Google Allo Update 2.0 Brings Android 7.0 Nougat Features To The Table: Split-Screen, Quick Reply Support
Google has released an important update to Google Allo that includes a new split-screen capability and quick reply support. These changes are largely part of a move to align the instant messaging app's features to Android 7.0 Nougat.
The new split-screen feature takes advantage of the Multi window functionality, which has been built in Android Nougat. This feature, which sets two applications working at the same time, has been pioneered by Samsung several years ago and finally got implemented in stock Android during its August launch.
For Google Allo, the split-screen mode will work by opening another app from the recent apps menu. Once an app is opened, Allo will stay active on top of it. Both can now be used at the same time.
Now, the inline reply feature can be used easily once a user receives a new Allo notification alert. After pulling the Notification shade down, a Reply option is now made available. Once tapped, the keyboard will appear so that the user can then type his or her reply.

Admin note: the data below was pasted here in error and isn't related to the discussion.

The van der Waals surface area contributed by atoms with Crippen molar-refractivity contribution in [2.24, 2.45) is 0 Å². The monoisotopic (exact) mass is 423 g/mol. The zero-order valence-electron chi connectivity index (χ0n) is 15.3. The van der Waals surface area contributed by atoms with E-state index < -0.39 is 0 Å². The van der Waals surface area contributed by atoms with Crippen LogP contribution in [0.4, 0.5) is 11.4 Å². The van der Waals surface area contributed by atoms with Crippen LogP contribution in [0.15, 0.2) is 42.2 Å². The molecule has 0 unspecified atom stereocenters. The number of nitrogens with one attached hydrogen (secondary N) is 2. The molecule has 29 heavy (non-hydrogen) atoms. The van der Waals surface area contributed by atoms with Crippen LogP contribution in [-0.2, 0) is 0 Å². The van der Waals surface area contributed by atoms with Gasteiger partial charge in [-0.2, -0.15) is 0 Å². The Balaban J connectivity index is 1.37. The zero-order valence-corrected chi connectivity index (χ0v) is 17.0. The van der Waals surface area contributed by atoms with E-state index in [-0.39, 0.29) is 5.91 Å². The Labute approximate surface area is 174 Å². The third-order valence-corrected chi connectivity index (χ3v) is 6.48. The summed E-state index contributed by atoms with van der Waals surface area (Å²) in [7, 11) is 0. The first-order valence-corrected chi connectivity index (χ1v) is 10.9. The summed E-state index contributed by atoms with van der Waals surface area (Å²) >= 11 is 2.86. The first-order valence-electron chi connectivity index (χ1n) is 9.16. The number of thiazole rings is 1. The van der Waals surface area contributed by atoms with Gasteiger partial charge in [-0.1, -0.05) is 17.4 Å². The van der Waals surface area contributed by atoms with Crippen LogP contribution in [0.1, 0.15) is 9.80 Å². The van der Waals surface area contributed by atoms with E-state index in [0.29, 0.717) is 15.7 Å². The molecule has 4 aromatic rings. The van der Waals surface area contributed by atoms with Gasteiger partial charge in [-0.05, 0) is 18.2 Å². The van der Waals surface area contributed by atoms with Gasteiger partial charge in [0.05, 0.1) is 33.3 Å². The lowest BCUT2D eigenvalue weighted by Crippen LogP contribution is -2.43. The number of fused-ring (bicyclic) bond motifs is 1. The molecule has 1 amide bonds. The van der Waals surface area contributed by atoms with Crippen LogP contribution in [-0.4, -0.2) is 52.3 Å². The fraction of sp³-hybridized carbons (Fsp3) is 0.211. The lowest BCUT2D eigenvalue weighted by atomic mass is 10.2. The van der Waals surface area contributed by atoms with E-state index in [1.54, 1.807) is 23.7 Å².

Aside from the split-screen mode and the quick reply update, key enhancements also include the new capability to toggle chats to monochrome. Google Allo will also have direct voice recognition feature in Assistant, Direct Share and GIF support, among other improvements.
Overall, the split-screen and inline reply features are big updates for a messaging app like Allo. Observers are noting that this level of optimization can be interpreted as Google's aggressive strategy to push for the app's mass adoption.
Indeed, without Google's muscle, Google Allo could have easily been drowned in a sea of instant messaging apps in the market today. At this point, one can even say that Google Allo is still struggling especially when its competitors, such as Snapchat, already boast of more than 100 million users. In contrast, Google Allo is only categorized as having 5 to 10 million installations.
Google Allo has also attracted some controversy back in September. No less than Edward Snowden exhorted the public that the app is not a secure platform, stressing that it could serve as a surveillance tool.
The NSA whistleblower's beef with the app is its capability to spy and record practically everything people say. This has been underscored by the fact that Google has admitted that it is storing all user data in its servers indefinitely. The company argued, however, that it will only be used to improve the app, such as in the case of smart replies and Google Assistant.
Google Allo is available at the Google Play Store for free and will work on Android devices that are not running Nougat. The split-screen mode, however, is only limited to the latest OS.